"It fulfills the fantasy of telekinesis," said Tan Le, co-founder and president of San Francisco-based Emotiv.


At Emotiv, they are creating
a robust system and methodology for detecting and classifying both human conscious thoughts and non-conscious emotions. This revolutionary patent pending neural processing technology makes it possible for computers to interact directly with the human brain. By the detection of thoughts and feelings, our technology now makes it possible for applications to be controlled and influenced by the user's mind.


CyberLearning is already selling the SmartBrain Technologies system for the original PlayStation, PS2 and original Xbox, and it will soon work with the PlayStation 3 and Xbox 360. The EEG- and EMG-based biofeedback system costs about $600, not including the game console or video games.

The Global Boom in coal

The world is building a lot of coal-fired power to go with all of the coal-fired power it already has. This is horrible because air pollution from coal kills more than one million people every year. We need to use all other means to reduce the increase in coal usage, this means more nuclear as well as more renewables and more conservation.

Nations will add enough coal-fired capacity in the next five years to create an extra 1.2 billion tons of CO2 per year. China accounted for two-thirds of the more than 560 coal-fired power units built in 26 nations between 2002 and 2006. More than over 2 coal-fired power units each week between 2002 and 2006. The Chinese plants boosted annual world CO2 emissions by 740 million tons.

Germany, one of the renewable energy stars for subsidizing renewable energy by about 45 EU cents per kWh, is building 20 coal plants.

The United States is accelerating its buildup dramatically. In the past five years it built 2.7 gigawatts of new coal-fired generating capacity. But in the next five years, it is slated to add 37.7 gigawatts of capacity, enough to produce 247.8 million tons of CO2 per year, according to Platts. That would vault the US to second place –just ahead of India – in adding new capacity.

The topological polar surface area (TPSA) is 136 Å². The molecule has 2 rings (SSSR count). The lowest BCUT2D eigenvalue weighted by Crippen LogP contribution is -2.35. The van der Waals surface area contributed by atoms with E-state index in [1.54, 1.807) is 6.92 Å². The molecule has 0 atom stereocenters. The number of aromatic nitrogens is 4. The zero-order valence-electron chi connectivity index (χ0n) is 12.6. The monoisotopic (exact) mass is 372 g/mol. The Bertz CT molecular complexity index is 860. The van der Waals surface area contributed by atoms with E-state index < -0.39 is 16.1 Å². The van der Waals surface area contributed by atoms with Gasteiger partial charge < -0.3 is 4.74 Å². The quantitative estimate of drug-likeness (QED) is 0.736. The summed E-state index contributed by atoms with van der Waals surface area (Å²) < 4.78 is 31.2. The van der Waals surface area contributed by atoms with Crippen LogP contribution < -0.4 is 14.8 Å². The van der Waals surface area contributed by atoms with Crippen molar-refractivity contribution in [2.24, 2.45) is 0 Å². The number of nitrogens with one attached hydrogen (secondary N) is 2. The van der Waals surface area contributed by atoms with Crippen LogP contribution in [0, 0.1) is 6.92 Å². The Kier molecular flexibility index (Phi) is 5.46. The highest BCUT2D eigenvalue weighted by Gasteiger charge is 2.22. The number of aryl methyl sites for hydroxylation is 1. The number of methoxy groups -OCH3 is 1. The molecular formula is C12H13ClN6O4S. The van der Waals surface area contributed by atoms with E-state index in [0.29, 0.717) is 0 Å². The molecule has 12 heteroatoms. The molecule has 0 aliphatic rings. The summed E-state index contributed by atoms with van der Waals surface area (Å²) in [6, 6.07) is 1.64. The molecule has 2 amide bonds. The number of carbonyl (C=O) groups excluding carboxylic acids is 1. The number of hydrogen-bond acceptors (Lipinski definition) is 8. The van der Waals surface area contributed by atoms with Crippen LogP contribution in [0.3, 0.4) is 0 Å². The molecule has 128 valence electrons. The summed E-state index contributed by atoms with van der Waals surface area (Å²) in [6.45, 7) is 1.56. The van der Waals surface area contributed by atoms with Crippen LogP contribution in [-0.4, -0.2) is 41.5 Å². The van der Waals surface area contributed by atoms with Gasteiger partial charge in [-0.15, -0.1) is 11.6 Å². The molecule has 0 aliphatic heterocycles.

Even nations that have pledged to reduce global warming under the Kyoto treat are slated to accelerate their buildup of coal-fired plants. For example, eight EU nations – Germany, Italy, Poland, Spain, Bulgaria, Hungary, Slovakia, and the Czech Republic – plan to add nearly 13 gigawatts of new coal-fired capacity by 2012. That's up from about 2.5 gigawatts over the past five years.

The world faces the prospect five years from now of having 7,474 coal-fired power plants in 79 countries pumping out 9 billion tons of CO2 emissions annually – out of 31 billion tons from all sources in 2012.

The US is planning to build more than 150 coal-fired power plants that don't sequester their emissions, according to the US Department of Energy



SOURCE: Platts/RICH CLABAUGH – STAFF

The most recent issue of Business week discusses the USA coal industry Peabody Energy Corp. (BTU ) Gregory H. Boyce, chief executive of the world's biggest coal company, is gambling that the threat of higher electric bills and brownouts will be enough to halt crippling federal regulation.

In a 2006 study, Sanford C. Bernstein & Co. (AB ) analyst Hugh Wynne calculated that even with a relatively steep price for carbon emissions—say, $27 per ton, more than the price in Europe—coal-fired generation still beats gas by 30%. That suggests operators of new coal plants could buy all the carbon credits they need without resorting to costly CO2 capture technologies.